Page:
Date of Award


Degree Type


Degree Name

Doctor of Management (DMgt)

First Advisor

John Pourdehnad, PhD

Second Advisor

Dominick Volini, PhD

Third Advisor

Rume Joy Azikiwe-Oyeyemi


Following the increased domestic focus on systemic racism throughout the United States due to various events in 2020, there has been a strong shift towards organizations focusing on how to advance diversity, equity, and inclusion (DEI) initiatives. The purpose of the current study was to address the how coaches may ameliorate the lack of focus on DEI initiatives within the corporate world. The overarching research question for this study was, How may executive coaches advance the development of diversity, equity, and inclusion in organizations? I utilized the theory of generative interactions to support the current research as well as a qualitative grounded theory methodology utilizing an online survey and semi-structured interviews as instruments to collect data. Sixteen participants completed surveys, and four participants completed semi-structured interviews. Two categories, strategies for effective DEI and the need to incorporate diverse tools and methods in trainings, emerged from the data, including seven total themes. The five themes under theme 1 were as follows: (a) increased interest in DEI must be coupled with implementation, (b) focus on building relationships and personalizing trainings, (c) integrate DEI with both established values and the business plan going forward, (d) provide support to People of Color, and (e) DEI training requires an outside perspective. The themes under theme 2 included the following: (a) examine unconscious bias and (b) a variety of tools and personalized trainings are most effective. The resultant theory was that executive coaches can advance the development of DEI in organizations by sharing strategies for effective DEI and incorporating diverse tools and trainings into DEI education through drawing on unique teachings and perspectives. I recommend that future researchers address the effectiveness of DEI initiatives over time, the concern of unconscious bias, and the interaction between corporate value structures and DEI.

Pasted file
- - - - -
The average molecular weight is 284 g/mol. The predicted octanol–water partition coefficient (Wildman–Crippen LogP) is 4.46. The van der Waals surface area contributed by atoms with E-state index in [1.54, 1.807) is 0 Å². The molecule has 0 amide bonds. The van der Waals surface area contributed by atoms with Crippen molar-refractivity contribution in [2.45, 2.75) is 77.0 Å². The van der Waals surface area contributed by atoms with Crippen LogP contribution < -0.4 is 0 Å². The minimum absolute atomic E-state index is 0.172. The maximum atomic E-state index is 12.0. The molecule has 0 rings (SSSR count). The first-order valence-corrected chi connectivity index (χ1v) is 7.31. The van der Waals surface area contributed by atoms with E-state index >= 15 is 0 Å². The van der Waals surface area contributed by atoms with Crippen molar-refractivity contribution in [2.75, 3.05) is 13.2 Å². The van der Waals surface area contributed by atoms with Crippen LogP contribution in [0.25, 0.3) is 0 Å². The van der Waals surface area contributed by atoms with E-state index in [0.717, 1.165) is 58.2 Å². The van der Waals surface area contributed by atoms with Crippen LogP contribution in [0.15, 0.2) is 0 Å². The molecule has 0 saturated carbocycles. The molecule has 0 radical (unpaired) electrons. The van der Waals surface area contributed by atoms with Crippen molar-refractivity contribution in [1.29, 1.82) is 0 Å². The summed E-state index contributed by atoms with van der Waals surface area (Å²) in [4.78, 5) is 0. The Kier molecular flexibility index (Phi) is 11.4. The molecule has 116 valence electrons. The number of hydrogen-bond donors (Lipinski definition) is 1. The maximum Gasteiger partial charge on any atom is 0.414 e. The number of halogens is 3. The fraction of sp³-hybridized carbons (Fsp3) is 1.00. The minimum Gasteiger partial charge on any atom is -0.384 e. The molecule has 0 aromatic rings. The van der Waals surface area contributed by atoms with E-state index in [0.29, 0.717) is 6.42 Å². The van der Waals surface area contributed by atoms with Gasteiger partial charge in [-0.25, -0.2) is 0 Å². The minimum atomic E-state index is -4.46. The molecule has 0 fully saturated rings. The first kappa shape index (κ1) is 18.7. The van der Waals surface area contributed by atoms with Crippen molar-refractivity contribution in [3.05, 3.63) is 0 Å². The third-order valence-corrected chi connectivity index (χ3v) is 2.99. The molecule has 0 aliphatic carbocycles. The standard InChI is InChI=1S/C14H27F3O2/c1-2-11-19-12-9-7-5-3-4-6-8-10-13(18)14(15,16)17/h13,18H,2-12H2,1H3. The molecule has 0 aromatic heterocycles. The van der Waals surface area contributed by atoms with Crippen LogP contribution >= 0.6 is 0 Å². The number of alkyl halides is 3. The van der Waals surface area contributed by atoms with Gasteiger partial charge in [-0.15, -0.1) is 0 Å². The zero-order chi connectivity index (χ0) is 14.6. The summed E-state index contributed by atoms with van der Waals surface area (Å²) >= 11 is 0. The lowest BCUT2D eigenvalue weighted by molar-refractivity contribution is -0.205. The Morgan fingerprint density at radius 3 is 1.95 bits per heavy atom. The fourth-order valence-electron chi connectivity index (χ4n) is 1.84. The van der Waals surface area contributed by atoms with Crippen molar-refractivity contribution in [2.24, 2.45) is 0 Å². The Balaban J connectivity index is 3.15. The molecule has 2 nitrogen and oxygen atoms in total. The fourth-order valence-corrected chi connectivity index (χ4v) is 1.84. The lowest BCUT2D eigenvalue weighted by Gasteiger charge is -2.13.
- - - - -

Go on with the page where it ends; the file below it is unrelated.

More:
A dissertation submitted in partial fulfillment of the requirements for the degree Doctor of Management in Strategic Leadership